How Many Balls To Hit At The Range? We Asked 7 Coaches

I don’t know about you but I used to go to the range and smack 100 balls one after another. I quickly realized that this probably wasn’t the best way to improve my game, so I decided to ask 7 different golf coaches and see how many balls they recommend hitting at the range.

On average, golf coaches recommends that you hit 50-60 golf balls at the driving range. Hitting fewer balls more times per week and focusing on a specific area of your game is the best way to improve your golf game.

One thing to also keep in mind is that the number of balls really depends on what type of practice you’re doing. 50-60 balls work well for general practice at the range, but if you’re practicing on the actual course, the numbers might change a bit.

Have you improved your game a lot? In the comments below, let me know how many balls you hit at the range.

How Many Balls To Hit At The Driving Range

Most of the people I see at the range grab a big bucket of 100-120 balls, hit 10 balls a minute, and spend 80% of the time smashing the driver. I used to be the exact same, but if you really want to improve then this isn’t the right strategy.

The first time I had lessons, one of the things I took away was how to practice properly. I knew I wasn’t doing myself any favours so I asked the guy doing my lesson. Here’s what he said to focus on:

  1. Consistency over quantity (fewer balls but go more often).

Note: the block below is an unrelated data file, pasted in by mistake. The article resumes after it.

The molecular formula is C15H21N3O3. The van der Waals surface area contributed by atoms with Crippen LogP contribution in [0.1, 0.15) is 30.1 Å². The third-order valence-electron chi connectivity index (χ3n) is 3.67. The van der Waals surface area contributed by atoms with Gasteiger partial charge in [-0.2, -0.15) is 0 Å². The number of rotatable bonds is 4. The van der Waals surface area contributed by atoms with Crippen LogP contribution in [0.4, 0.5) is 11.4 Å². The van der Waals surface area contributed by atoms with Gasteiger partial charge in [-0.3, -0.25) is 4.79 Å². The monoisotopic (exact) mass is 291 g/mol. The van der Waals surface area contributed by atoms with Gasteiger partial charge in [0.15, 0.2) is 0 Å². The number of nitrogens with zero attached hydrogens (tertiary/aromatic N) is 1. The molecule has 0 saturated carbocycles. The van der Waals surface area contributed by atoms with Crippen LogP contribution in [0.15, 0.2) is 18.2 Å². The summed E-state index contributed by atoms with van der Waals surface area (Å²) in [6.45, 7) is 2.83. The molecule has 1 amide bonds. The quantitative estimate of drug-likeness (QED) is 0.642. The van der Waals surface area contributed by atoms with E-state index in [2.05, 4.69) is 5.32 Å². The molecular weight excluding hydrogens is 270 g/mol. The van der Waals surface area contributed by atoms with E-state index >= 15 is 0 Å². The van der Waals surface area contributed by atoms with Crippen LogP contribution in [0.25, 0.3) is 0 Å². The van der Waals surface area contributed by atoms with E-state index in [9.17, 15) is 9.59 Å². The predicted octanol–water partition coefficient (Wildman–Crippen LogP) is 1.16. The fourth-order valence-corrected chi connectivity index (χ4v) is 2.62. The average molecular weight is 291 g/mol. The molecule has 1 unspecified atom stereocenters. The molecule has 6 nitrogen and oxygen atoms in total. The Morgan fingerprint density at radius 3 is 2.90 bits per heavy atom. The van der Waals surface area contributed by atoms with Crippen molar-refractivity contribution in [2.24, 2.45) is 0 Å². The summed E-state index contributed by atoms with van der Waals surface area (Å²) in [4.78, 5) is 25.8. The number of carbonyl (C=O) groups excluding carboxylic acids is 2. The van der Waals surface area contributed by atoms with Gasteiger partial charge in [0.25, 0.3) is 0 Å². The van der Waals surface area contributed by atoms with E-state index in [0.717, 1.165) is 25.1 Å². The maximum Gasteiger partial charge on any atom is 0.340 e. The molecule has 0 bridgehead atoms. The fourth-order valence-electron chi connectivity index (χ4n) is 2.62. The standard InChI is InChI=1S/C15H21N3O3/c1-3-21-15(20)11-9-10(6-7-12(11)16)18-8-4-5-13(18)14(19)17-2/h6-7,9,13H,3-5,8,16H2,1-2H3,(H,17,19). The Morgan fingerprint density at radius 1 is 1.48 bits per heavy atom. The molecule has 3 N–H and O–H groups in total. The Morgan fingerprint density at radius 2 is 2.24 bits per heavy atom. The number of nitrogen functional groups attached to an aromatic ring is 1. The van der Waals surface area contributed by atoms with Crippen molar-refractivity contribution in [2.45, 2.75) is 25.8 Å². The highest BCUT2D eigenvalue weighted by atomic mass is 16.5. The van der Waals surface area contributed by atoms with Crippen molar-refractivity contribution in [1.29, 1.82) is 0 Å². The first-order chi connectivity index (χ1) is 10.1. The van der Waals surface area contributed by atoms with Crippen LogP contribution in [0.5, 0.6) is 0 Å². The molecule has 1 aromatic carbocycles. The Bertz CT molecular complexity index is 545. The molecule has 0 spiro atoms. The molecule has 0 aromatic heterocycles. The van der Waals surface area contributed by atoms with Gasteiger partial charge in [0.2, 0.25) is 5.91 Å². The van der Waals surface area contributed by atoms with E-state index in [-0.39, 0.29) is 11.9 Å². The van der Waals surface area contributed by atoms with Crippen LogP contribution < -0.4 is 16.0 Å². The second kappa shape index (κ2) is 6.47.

2. Take 3-5 practice swings for every ball you hit.
  3. Figure out what you did wrong and right after each shot.

This has made a huge difference in my game, I end up spending less time at the range, and my wallet doesn’t hurt as bad. Anyways, what I was wondering was how many balls I should actually be hitting. I called 7 different golf coaches and this is what they recommended:

Golf CoachNumber Of Balls To Hit
Average56 Balls

As you can see, most of them said between 50 and 60 balls is ideal. It’d be way better hitting 50 balls 3 times per week than going once and hitting 150 balls. Here are some tips they mentioned:

Stop rushing and put more time into each shot.

Golf Coach 1

Just think about how you practice now. Do you really take the time to figure out what went wrong with your shot? Or do you just load up and smack another ball? Did you top the ball because you lifted your head or did you not fully complete your backswing?

Take 3-4 practice swings before hitting the ball.

Golf Coach 2

It’s probably not the best idea to think about technique and positions on the course, but it’s something you should do at the range. You don’t need to hit a ball to really focus on the fundamentals. Take a couple of swings to get loosened up and make sure you’re in the right position at the top and bottom.

Bring 3 clubs at a time and only focus on those.

Golf Coach 3

This is something I hadn’t been doing until recently, but it does really help. Pick an area of your game to work on and really concentrate on that. If your wedge game needs work, bring only your wedges and really focus on that.

Practice like you’re actually on the course. Driver, approach shot, wedge, repeat.

Golf Coach 4

This has really helped my game and it actually makes practice more fun. Bring a scorecard from your favorite course and pretend you’re playing it. Pick a spot in the fairway and try to get as close to it as possible with your driver. Missed the fairway? You might need to punch your second shot out.

How Many Balls To Hit At The Range Before A Round

The ideal number of golf balls to hit at the driving range before your round is 30 balls. This allows you to warm up the body by hitting each club twice, but won’t be enough to tire yourself out before you tee-off.